Valentine's Day weekend is coming up, a chunk of the country is still in some sort of a Covid lockdown and there aren’t many social gatherings where people can mix and mingle.

What to do if you’re lonely and looking for love when we’re supposed to be masked, isolating, and staying six feet apart?

Actually, New York’s leading Irish American matchmaker says there’s never been a better time to find a mate because of the profound need for human connection during these pandemic times.

Maureen Tara Nelson owns her own self-named matchmaking company on Long Island, with offices in Manhattan and Florida too. Her business, she tells the Irish Voice, is more robust than ever. People are spending more time at home thinking about their lives and who they might like to be with.

“As crazy as it sounds, right now is the easiest time to meet someone,” she says. “I’ve heard everything from, ‘I feel so lonely’ to ‘I don’t want to die alone.’ We are making lots of connections and giving people more chances to meet their match.”

Nelson, whose grandparents were from Knock, Co. Mayo, feared for her business in the early days of the pandemic when the country, particularly New York, went into lockdown. The whole point of matchmaking is human contact, but how could that be possible when we were living in fear of a contagious killer virus?

She quickly pivoted her business to virtual interviews and matchups, and they’ve proven to be a big hit she says.

“People have been asking for years about doing interviews with me over the phone instead of coming to my office. I have to see them to get to know them and their personalities, but now we’ve been using either FaceTime or Zoom,” she says.

“So many people have been stuck at home so it’s been easier for them to reach out to me and do interviews virtually.”

Zoom is useful for work meetings and other types of events, but can it facilitate a romantic first date? Absolutely, says Nelson, who put together a virtual platform for her clients to navigate the first few months of the pandemic when in-person meetings were not only discouraged but could even be hazardous to one’s health.

“We have our couples do different things, putting music on in the background, eating their favorite foods, having some wine,” she says.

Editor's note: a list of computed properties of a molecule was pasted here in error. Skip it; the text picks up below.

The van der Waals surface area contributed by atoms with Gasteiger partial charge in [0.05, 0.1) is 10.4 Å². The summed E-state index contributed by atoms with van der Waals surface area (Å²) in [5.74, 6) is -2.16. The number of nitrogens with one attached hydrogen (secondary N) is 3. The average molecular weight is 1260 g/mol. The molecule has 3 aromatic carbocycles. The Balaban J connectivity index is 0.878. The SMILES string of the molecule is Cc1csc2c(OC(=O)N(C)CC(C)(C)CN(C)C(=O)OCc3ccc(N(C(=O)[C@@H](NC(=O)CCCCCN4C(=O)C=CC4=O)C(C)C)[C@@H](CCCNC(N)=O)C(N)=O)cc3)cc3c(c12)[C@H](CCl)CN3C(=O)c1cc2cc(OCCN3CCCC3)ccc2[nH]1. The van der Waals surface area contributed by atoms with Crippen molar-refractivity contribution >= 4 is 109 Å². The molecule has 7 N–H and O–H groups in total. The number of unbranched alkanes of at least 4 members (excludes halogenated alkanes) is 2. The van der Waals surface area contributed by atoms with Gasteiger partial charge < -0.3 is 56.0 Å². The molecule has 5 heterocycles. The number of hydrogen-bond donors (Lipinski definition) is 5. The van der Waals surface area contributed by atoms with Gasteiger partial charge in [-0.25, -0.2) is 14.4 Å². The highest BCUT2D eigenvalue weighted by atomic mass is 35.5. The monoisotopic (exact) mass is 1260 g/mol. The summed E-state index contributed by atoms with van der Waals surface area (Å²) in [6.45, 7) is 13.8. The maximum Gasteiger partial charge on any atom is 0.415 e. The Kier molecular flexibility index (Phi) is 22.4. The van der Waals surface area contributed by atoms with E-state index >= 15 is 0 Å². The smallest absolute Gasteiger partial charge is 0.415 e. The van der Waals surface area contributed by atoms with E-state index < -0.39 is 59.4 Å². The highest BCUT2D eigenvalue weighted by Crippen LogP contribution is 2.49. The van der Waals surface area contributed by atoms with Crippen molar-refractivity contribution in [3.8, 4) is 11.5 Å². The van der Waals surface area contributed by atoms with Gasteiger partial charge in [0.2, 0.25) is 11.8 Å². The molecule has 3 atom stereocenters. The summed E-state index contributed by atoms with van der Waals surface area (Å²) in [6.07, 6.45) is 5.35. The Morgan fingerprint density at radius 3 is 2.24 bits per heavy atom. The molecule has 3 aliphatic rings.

“Then on a second date, we tell them to have a theme -- for instance, the favorite place they’ve ever visited. You would show something you got from that place and talk about it. One of our clients loves Hawaii so she decorated her background in leis. These kinds of things really help people to show their personalities.”

Some of Nelson’s clients – the age range is early twenties to an “unbelievably spry” 95-year-old lady – are comfortable getting together in person as lockdown restrictions are loosened. “I recommend that they meet outside and during the day when it’s bright out,” she says.

Her roster of eligible singles has never been higher, with more than 2,000. Half of them are, she says, “on hold,” meaning that they’re partnered and hopefully on their way to happily ever after.

Nelson’s track record of getting clients married is impressive, with over 1,000 couples becoming husband and wife during her 20 years in business. (She plans on soon expanding her business to include the gay community.) 

Prospective singles go through a background check before she accepts them as clients – no felons allowed – and she conducts a number of interviews to figure out a person’s likes/dislikes, personality traits, and what they’re looking for in a partner. 

Then she gets to work and starts matching with her team of four assistants, one of whom is her son. The service they provide, she says, far exceeds dating apps “which don’t provide a personal touch or guidance or coaching at all.”

Once a first date has taken place, Nelson checks in with the couple to see how they got on. “Ghosting” – a common hardship for singles when a person suddenly goes radio silent – isn’t allowed. If there’s some sort of communication issue between the new couple when they first meet, Nelson tries to make it right.

“You know, everyone is nervous on a first date. Maybe they said something foolish. We can fix nine out of 10 miscommunications,” she says.

“We like to have them go out or meet at least three times and then see what happens. I’ve never had someone say that the third date was worse than the first.”

Nelson’s initial fee for clients is $1,000. There are different levels of service, and there’s a celebrity program where famous people can register to meet each other confidentially.

She made headlines last April when an annual survey of her female clients showed the ladies lusting for New York Governor Andrew Cuomo and his CNN anchor brother Chris, who were voted as the most handsome men in New York, over the Jonas Brothers. Even Stephen Colbert name-checked Nelson's survey on one of his late-night broadcasts:

Andrew, who was previously married to Kerry Kennedy for 15 years, now regularly appears on his brother's CNN show. When asked about his placement on the survey, the elder Cuomo replied, "I'm eligible."

Landing a governor as a mate is a rarity, Nelson knows.  But cupid can strike when least expected.

“So many people are out walking in their neighborhoods now because they are home more.  I know some people who have met on their streets, walking their dogs,” she says.

Valentine’s Day will be different this year, Nelson says, but she’s a true believer in love which has never been more needed.

“We all know people that we’ve lost to Covid. And it’s the hardest time in our lives really,” she adds.

“But people really do want to meet and connect. If you see them smile, give a smile back. You never know what will happen.”

You can learn more about Maureen Tara Nelson's matchmaking services online, or call 516-444-2861.

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